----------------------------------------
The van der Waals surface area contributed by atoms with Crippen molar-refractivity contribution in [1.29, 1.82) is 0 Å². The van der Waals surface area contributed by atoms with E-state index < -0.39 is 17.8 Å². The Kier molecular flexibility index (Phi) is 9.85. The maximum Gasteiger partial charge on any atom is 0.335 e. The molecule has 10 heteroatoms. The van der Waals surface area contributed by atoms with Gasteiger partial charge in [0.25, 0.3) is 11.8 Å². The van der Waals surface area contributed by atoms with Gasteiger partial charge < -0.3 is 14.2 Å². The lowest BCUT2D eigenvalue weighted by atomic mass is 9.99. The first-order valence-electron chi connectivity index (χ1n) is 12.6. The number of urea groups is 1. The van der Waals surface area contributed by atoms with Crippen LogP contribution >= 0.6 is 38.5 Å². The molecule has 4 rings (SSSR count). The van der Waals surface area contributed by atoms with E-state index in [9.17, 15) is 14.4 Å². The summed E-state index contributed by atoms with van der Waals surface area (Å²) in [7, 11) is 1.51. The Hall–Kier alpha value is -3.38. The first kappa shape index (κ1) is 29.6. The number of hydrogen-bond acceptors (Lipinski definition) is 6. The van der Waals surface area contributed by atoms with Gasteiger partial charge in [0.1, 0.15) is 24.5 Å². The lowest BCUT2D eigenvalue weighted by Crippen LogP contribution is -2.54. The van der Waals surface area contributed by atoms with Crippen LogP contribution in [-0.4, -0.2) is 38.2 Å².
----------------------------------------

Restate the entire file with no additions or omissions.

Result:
The van der Waals surface area contributed by atoms with Crippen molar-refractivity contribution in [1.29, 1.82) is 0 Å². The van der Waals surface area contributed by atoms with E-state index < -0.39 is 17.8 Å². The Kier molecular flexibility index (Phi) is 9.85. The maximum Gasteiger partial charge on any atom is 0.335 e. The molecule has 10 heteroatoms. The van der Waals surface area contributed by atoms with Gasteiger partial charge in [0.25, 0.3) is 11.8 Å². The van der Waals surface area contributed by atoms with Gasteiger partial charge < -0.3 is 14.2 Å². The lowest BCUT2D eigenvalue weighted by atomic mass is 9.99. The first-order valence-electron chi connectivity index (χ1n) is 12.6. The number of urea groups is 1. The van der Waals surface area contributed by atoms with Crippen LogP contribution >= 0.6 is 38.5 Å². The molecule has 4 rings (SSSR count). The van der Waals surface area contributed by atoms with E-state index in [9.17, 15) is 14.4 Å². The summed E-state index contributed by atoms with van der Waals surface area (Å²) in [7, 11) is 1.51. The Hall–Kier alpha value is -3.38. The first kappa shape index (κ1) is 29.6. The number of hydrogen-bond acceptors (Lipinski definition) is 6. The van der Waals surface area contributed by atoms with Gasteiger partial charge in [0.1, 0.15) is 24.5 Å². The lowest BCUT2D eigenvalue weighted by Crippen LogP contribution is -2.54. The van der Waals surface area contributed by atoms with Crippen LogP contribution in [-0.4, -0.2) is 38.2 Å².